Reid said “talks broke down over Republicans’ continued insistence on a short-term raise of the debt ceiling.”
Such a measure wouldn’t provide certainty for financial markets “and is therefore a non-starter in the Senate and with the president,” Reid said in a statement.
Terms of Deal
A Republican aide involved in the talks said Reid had been open to Boehner’s approach -- backed by Senate Minority Leader Mitch McConnell of Kentucky -- of providing a short-term borrowing increase accompanied by a greater amount of spending cuts, then charging a committee to find long-term debt savings before the rest of the increase could be considered. Reid presented it to Obama at the White House and the president would not agree, the aide said.
The conflict carried political peril for both parties. Boehner is laying the groundwork for the task of corralling Republicans -- including the Tea Party-supported freshmen who swept him into power in campaigns that spotlighted their zeal for spending cuts -- to back a debt-ceiling increase that is likely to contain far smaller reductions than they favor.
The coming debt-limit showdown was shaping up as a test of Republican solidarity, and Boehner urged his rank-and-file during yesterday’s afternoon conference call to stick together to maximize their leverage against Obama, even though the plan might require some of them to make sacrifices.
“It’s not a game of chicken,” Representative Bill Huizenga, a Michigan Republican, said in an interview following the call. “People are looking for the speaker to come back with something significant. There is an agreement to be found, we just haven’t found it yet. People are willing to give the speaker some leeway.”
Obama was consigned largely to the sidelines as Boehner, Reid and their counterparts in the opposing parties struggled to assess what could pass the House and Senate. Recent polls have shown that the public is on the president’s side in the debt- limit debate, trusting him more than Republicans and favoring his call for increasing taxes on the wealthy while opposing the spending cuts Republicans have demanded.
A CNN/Opinion Research Poll conducted July 18-20 found that 52 percent believe Obama has behaved responsibly in the debt ceiling talks, compared with 46 percent who do not. Two-thirds said Republicans had not. In the poll of 1,009 adults, 51 percent said they’d blame Republicans if the debt ceiling were not raised, compared with 30 percent who would blame Obama. It had a margin of error of plus or minus 3 percentage points.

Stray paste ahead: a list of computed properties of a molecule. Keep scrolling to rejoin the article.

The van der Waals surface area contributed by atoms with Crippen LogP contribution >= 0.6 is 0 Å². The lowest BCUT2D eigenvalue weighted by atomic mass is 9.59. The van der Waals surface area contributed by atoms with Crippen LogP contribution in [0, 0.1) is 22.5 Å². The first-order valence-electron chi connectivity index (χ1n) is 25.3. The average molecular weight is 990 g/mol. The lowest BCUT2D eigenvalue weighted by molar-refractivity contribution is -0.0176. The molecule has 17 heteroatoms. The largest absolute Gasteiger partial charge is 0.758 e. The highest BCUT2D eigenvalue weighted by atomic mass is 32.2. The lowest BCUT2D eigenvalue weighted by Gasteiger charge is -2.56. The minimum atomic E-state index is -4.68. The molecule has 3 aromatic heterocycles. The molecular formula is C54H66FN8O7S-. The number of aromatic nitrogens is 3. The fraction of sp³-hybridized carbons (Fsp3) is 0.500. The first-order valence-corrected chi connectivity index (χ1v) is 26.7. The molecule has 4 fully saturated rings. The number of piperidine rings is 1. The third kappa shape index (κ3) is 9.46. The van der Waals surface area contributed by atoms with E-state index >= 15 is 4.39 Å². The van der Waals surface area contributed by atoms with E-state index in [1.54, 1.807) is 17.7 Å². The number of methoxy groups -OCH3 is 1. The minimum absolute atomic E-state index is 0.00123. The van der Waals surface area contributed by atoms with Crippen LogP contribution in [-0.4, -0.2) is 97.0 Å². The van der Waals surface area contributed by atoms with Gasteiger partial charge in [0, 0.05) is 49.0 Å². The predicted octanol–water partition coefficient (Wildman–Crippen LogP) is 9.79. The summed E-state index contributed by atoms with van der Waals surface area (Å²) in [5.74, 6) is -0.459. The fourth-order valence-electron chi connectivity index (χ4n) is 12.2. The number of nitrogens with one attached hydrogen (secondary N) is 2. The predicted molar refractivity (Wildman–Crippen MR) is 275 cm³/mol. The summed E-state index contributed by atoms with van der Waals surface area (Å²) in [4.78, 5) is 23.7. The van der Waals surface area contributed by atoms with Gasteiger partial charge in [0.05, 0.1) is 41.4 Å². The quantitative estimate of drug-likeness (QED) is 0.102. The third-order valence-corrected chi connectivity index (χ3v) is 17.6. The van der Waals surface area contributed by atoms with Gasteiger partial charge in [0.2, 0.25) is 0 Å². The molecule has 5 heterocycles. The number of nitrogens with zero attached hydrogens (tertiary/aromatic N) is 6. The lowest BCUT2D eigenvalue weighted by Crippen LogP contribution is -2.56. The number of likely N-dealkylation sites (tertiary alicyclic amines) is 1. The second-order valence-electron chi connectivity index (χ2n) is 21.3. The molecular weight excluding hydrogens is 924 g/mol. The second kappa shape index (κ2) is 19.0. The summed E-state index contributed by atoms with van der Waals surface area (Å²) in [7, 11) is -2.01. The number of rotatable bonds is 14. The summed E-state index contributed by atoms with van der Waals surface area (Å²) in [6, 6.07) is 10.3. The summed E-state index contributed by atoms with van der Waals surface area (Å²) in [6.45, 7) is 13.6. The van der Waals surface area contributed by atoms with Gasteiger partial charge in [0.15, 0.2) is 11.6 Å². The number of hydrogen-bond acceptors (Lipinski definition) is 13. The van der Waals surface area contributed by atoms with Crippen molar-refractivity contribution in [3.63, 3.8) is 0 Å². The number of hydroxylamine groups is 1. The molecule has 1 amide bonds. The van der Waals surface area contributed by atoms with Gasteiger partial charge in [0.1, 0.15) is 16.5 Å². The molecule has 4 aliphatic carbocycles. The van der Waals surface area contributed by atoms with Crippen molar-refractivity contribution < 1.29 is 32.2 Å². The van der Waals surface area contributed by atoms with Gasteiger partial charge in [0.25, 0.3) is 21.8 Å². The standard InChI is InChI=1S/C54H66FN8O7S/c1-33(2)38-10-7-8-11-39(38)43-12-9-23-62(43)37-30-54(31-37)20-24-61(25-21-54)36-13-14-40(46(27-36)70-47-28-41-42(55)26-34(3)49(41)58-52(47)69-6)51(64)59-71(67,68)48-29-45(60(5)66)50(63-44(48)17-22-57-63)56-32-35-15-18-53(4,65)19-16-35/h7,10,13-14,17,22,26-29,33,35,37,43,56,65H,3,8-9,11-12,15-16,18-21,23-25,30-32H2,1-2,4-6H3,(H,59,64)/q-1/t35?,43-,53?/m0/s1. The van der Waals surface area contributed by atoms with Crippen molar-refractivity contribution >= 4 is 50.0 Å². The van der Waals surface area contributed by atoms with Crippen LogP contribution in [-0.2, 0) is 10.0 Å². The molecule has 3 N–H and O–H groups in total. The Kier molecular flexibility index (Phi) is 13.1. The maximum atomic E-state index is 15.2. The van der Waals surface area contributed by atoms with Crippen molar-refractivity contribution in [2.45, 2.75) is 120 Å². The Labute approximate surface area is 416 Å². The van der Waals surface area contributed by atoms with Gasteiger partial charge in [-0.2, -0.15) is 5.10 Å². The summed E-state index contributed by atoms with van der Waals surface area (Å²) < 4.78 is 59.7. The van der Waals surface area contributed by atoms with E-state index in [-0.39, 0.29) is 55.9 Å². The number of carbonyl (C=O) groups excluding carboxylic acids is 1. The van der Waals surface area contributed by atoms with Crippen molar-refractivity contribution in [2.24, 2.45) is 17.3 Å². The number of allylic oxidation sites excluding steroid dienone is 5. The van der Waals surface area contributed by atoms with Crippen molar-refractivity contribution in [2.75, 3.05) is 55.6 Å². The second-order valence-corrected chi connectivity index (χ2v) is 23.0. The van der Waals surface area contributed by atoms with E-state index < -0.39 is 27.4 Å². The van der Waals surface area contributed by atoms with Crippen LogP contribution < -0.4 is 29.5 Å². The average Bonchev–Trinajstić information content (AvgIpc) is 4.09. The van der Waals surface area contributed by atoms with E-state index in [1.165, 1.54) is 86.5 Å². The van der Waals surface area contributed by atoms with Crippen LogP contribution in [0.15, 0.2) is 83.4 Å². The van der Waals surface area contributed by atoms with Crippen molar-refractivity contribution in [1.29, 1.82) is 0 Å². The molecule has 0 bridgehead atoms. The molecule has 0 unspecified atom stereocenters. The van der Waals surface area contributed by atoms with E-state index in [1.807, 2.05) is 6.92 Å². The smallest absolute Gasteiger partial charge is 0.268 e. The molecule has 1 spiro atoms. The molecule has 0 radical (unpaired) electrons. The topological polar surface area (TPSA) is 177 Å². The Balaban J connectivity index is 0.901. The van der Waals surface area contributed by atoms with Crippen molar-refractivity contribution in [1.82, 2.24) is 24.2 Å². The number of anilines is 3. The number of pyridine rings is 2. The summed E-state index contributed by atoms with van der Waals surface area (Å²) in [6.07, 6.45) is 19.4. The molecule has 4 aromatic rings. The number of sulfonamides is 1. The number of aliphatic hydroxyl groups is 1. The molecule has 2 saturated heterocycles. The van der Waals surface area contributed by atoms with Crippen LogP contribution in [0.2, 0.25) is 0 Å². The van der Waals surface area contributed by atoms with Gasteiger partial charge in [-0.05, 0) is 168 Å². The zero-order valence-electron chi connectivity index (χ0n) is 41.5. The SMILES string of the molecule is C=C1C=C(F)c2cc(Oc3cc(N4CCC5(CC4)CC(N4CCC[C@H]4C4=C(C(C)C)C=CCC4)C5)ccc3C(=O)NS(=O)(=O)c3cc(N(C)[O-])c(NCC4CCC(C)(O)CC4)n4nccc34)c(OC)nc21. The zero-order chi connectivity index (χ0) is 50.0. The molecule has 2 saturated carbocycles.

Yet the president also has much at stake in the event of a debt-limit disaster at a time when the public is already unhappy with his performance and handling of the economy. According to Gallup, 43 percent approve of the job Obama is doing while 49 percent disapprove.
Boehner told Republicans on the conference call that they needed to pull together to block the president from obtaining the $2.4 trillion debt-ceiling increase all at once, without any guarantees of spending cuts. He is considering a plan that would provide an immediate, stopgap borrowing boost of about $1 trillion tied to the same amount of spending cuts, and future votes on further spending reductions tied to the remainder of the debt-limit increase.
Obama would veto such a measure, White House Chief of Staff Bill Daley said in an interview on NBC’s “Meet the Press,” warning that “markets around the world” would react negatively.
“We’ve got to get past this debt-ceiling vote,” Daley said. “It’s time to get some certainty.”
Boehner said on the “Fox News Sunday” program that while he’d prefer a compromise package, his party was “prepared to move on our own” if that proved impossible.
“There will be a two-stage process,” Boehner said on Fox. “This is about what is doable at the 11th hour.”
The dollar declined 0.4 percent to 78.25 yen as of 9 a.m. in London from 78.54 yen on July 22. Against the Swiss franc, it weakened to 80.82 centimes from 81.92 centimes. The U.S. currency strengthened against the euro, rising 0.1 percent to $1.4352.